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Biogeosciences An interactive open-access journal of the European Geosciences Union
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https://doi.org/10.5194/bg-2017-13
© Author(s) 2017. This work is distributed under
the Creative Commons Attribution 3.0 License.
https://doi.org/10.5194/bg-2017-13
© Author(s) 2017. This work is distributed under
the Creative Commons Attribution 3.0 License.

Submitted as: research article 26 Jan 2017

Submitted as: research article | 26 Jan 2017

Review status
This discussion paper is a preprint. It has been under review for the journal Biogeosciences (BG). The revised manuscript was not accepted.

Holistic monitoring of increased pollutant loading and its impact on the environmental condition of a coastal lagoon with Ammonia as a proxy for impact on biodiversity

Areen Sen and Punyasloke Bhadury Areen Sen and Punyasloke Bhadury
  • Integrative Taxonomy and Microbial Ecology Research Group, Indian Institute of Science Education and Research Kolkata, Mohanpur – 741246, West Bengal, India

Abstract. Eutrophication poses a serious threat to the ecological functioning of marginal marine habitats in the era of Anthropocene. Coastal lagoons are particularly vulnerable to nutrient enrichment and associated changes in environmental condition due to their limited marine connection and longer water residence time. Benthic organisms are more susceptible to the impacts of nutrient enrichment as organic carbon produced in water column production gets sequestered in the sediment compartment leading to increased bacterial degradation that may cause hypoxia. Apart from nutrient enrichment, addition of different heavy metals as Potential Toxic Elements (PTE) from industrial sources also impacts the biota. In the present study, the concentrations of different nutrients and PTEs have been measured from the water profile of the World’s second largest coastal lagoon, Chilika. Alongside characterization of the sedimentary organic carbon was also carried out. The globally present coastal benthic foraminiferal genera Ammonia was also tested for its applicability as a biotic indicator of pollution in this habitat. The study was conducted for a period of twelve months. The investigation revealed that concentration of dissolved nitrate in the water column was extremely high along with increased values of sedimentary organic carbon deposit, both of which are characteristics of coastal eutrophication. Intermittent hypoxia within the pore space was also recorded. Characterization of stable isotopes from the sedimentary carbon revealed the origin of it to be autochthonous in nature, thus supporting the idea of nutrient driven increased primary production. Concentrations of PTEs were in most cases below bioavailable values, however occasional high values were also observed. The number of specimens belonging to Ammonia spp. also appeared to be a potent biotic proxy of eutrophication as it displayed significant correlation with both nitrate and concentration of organic carbon.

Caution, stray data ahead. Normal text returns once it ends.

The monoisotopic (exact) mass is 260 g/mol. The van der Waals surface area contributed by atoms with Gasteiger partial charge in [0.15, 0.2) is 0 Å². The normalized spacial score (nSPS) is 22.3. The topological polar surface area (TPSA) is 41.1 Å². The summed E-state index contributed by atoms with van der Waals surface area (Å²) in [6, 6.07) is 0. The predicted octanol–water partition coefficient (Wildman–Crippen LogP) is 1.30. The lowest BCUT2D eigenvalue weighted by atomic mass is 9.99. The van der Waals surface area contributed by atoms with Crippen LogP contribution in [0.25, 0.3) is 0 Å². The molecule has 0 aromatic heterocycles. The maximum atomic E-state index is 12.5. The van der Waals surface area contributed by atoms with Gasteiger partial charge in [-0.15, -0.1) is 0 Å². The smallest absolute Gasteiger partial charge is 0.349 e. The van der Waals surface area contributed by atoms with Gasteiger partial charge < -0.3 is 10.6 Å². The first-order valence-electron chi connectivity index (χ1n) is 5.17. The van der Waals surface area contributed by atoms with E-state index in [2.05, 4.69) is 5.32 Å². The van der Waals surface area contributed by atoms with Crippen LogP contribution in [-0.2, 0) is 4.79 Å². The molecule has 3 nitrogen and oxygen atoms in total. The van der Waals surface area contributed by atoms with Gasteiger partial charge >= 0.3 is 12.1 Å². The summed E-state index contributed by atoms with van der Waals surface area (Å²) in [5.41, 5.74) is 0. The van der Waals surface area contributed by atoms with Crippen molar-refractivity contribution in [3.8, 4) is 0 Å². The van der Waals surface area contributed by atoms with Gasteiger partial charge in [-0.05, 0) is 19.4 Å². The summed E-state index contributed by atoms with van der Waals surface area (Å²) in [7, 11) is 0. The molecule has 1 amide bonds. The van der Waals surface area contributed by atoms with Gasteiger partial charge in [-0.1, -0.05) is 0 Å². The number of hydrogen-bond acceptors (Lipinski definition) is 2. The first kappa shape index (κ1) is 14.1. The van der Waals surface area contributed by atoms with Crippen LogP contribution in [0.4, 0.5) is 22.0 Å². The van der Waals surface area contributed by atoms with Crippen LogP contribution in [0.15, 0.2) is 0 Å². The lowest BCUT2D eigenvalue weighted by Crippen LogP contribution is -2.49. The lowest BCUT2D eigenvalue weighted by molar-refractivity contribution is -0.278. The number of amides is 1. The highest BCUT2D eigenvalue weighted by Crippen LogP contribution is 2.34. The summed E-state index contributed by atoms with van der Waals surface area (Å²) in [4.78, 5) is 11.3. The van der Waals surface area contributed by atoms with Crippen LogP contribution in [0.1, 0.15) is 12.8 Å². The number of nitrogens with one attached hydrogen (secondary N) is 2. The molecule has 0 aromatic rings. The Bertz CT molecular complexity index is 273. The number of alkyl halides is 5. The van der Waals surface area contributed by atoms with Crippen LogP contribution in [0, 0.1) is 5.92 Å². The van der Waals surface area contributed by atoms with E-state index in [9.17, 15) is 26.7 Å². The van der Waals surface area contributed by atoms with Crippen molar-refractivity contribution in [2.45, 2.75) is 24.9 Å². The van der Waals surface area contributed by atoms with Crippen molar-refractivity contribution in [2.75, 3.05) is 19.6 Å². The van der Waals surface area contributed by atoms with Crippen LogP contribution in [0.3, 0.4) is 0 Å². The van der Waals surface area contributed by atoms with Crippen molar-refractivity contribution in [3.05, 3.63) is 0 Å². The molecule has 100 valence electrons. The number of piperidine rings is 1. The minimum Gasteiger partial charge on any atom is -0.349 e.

Areen Sen and Punyasloke Bhadury
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AC: Author comment | RC: Referee comment | SC: Short comment | EC: Editor comment
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Interactive discussion
Status: closed
Status: closed
AC: Author comment | RC: Referee comment | SC: Short comment | EC: Editor comment
Printer-friendly Version - Printer-friendly version Supplement - Supplement
Areen Sen and Punyasloke Bhadury
Areen Sen and Punyasloke Bhadury
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Short summary
Eutrophication poses a serious threat to the ecological functioning of lagoons in the era of Anthropocene. In this study, using water chemistry and biological (foraminifera) proxies, eutrophication was tracked in Asia's largest coastal lagoon, Chilika for 12 months. The investigation revealed that concentration of dissolved nitrate was extremely high along with sedimentary organic carbon deposit and benthic foraminifera abundance, both of which are characteristics of coastal eutrophication.
Eutrophication poses a serious threat to the ecological functioning of lagoons in the era of...
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